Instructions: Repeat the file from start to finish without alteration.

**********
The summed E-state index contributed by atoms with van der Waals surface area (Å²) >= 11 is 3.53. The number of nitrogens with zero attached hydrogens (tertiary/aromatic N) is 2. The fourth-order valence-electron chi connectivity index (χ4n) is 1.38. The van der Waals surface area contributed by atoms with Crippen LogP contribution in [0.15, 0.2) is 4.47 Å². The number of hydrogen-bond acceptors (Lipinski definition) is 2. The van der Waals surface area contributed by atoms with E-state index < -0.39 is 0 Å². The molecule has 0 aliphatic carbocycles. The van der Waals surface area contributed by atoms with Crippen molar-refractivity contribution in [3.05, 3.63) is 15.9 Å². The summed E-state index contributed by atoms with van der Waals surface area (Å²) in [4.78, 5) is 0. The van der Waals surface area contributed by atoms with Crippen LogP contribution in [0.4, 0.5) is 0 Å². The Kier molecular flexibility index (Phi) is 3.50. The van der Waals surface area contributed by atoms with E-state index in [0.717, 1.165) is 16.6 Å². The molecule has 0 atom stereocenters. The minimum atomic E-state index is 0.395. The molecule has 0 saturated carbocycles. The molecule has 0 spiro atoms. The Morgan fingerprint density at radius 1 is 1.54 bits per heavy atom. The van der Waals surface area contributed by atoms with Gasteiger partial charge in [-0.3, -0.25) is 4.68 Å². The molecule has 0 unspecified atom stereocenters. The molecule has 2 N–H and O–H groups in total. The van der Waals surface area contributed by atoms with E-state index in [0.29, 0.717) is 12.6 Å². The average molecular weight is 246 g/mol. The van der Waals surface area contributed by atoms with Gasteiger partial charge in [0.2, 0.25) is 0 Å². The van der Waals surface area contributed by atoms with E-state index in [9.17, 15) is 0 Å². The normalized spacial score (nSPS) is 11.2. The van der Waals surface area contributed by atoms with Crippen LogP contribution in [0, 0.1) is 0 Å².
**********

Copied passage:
The summed E-state index contributed by atoms with van der Waals surface area (Å²) >= 11 is 3.53. The number of nitrogens with zero attached hydrogens (tertiary/aromatic N) is 2. The fourth-order valence-electron chi connectivity index (χ4n) is 1.38. The van der Waals surface area contributed by atoms with Crippen LogP contribution in [0.15, 0.2) is 4.47 Å². The number of hydrogen-bond acceptors (Lipinski definition) is 2. The van der Waals surface area contributed by atoms with E-state index < -0.39 is 0 Å². The molecule has 0 aliphatic carbocycles. The van der Waals surface area contributed by atoms with Crippen molar-refractivity contribution in [3.05, 3.63) is 15.9 Å². The summed E-state index contributed by atoms with van der Waals surface area (Å²) in [4.78, 5) is 0. The van der Waals surface area contributed by atoms with Crippen LogP contribution in [0.4, 0.5) is 0 Å². The Kier molecular flexibility index (Phi) is 3.50. The van der Waals surface area contributed by atoms with E-state index in [0.717, 1.165) is 16.6 Å². The molecule has 0 atom stereocenters. The minimum atomic E-state index is 0.395. The molecule has 0 saturated carbocycles. The molecule has 0 spiro atoms. The Morgan fingerprint density at radius 1 is 1.54 bits per heavy atom. The van der Waals surface area contributed by atoms with Gasteiger partial charge in [-0.3, -0.25) is 4.68 Å². The molecule has 0 unspecified atom stereocenters. The molecule has 2 N–H and O–H groups in total. The van der Waals surface area contributed by atoms with E-state index in [0.29, 0.717) is 12.6 Å². The average molecular weight is 246 g/mol. The van der Waals surface area contributed by atoms with Gasteiger partial charge in [0.2, 0.25) is 0 Å². The van der Waals surface area contributed by atoms with E-state index in [9.17, 15) is 0 Å². The normalized spacial score (nSPS) is 11.2. The van der Waals surface area contributed by atoms with Crippen LogP contribution in [0, 0.1) is 0 Å².